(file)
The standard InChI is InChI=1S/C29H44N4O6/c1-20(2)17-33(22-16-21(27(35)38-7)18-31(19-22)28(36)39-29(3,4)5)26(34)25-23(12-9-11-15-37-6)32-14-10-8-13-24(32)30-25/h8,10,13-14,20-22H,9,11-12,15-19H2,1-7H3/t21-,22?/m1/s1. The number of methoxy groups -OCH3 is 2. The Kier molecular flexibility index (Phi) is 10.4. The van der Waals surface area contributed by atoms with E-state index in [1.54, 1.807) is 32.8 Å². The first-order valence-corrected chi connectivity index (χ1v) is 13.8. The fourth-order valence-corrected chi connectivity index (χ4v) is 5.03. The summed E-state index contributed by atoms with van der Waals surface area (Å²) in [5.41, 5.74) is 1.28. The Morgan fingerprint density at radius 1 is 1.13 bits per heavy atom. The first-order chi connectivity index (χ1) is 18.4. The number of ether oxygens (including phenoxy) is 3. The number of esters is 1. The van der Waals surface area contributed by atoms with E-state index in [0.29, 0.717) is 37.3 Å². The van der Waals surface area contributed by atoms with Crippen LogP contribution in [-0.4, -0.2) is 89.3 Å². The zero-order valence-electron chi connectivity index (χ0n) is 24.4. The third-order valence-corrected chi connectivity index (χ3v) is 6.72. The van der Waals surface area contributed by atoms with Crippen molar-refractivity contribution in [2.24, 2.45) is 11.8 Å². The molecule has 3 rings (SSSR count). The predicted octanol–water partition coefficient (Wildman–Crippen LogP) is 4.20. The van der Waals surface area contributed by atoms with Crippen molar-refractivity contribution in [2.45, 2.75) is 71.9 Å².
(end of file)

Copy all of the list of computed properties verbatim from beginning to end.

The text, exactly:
The standard InChI is InChI=1S/C29H44N4O6/c1-20(2)17-33(22-16-21(27(35)38-7)18-31(19-22)28(36)39-29(3,4)5)26(34)25-23(12-9-11-15-37-6)32-14-10-8-13-24(32)30-25/h8,10,13-14,20-22H,9,11-12,15-19H2,1-7H3/t21-,22?/m1/s1. The number of methoxy groups -OCH3 is 2. The Kier molecular flexibility index (Phi) is 10.4. The van der Waals surface area contributed by atoms with E-state index in [1.54, 1.807) is 32.8 Å². The first-order valence-corrected chi connectivity index (χ1v) is 13.8. The fourth-order valence-corrected chi connectivity index (χ4v) is 5.03. The summed E-state index contributed by atoms with van der Waals surface area (Å²) in [5.41, 5.74) is 1.28. The Morgan fingerprint density at radius 1 is 1.13 bits per heavy atom. The first-order chi connectivity index (χ1) is 18.4. The number of ether oxygens (including phenoxy) is 3. The number of esters is 1. The van der Waals surface area contributed by atoms with E-state index in [0.29, 0.717) is 37.3 Å². The van der Waals surface area contributed by atoms with Crippen LogP contribution in [-0.4, -0.2) is 89.3 Å². The zero-order valence-electron chi connectivity index (χ0n) is 24.4. The third-order valence-corrected chi connectivity index (χ3v) is 6.72. The van der Waals surface area contributed by atoms with Crippen molar-refractivity contribution in [2.24, 2.45) is 11.8 Å². The molecule has 3 rings (SSSR count). The predicted octanol–water partition coefficient (Wildman–Crippen LogP) is 4.20. The van der Waals surface area contributed by atoms with Crippen molar-refractivity contribution in [2.45, 2.75) is 71.9 Å².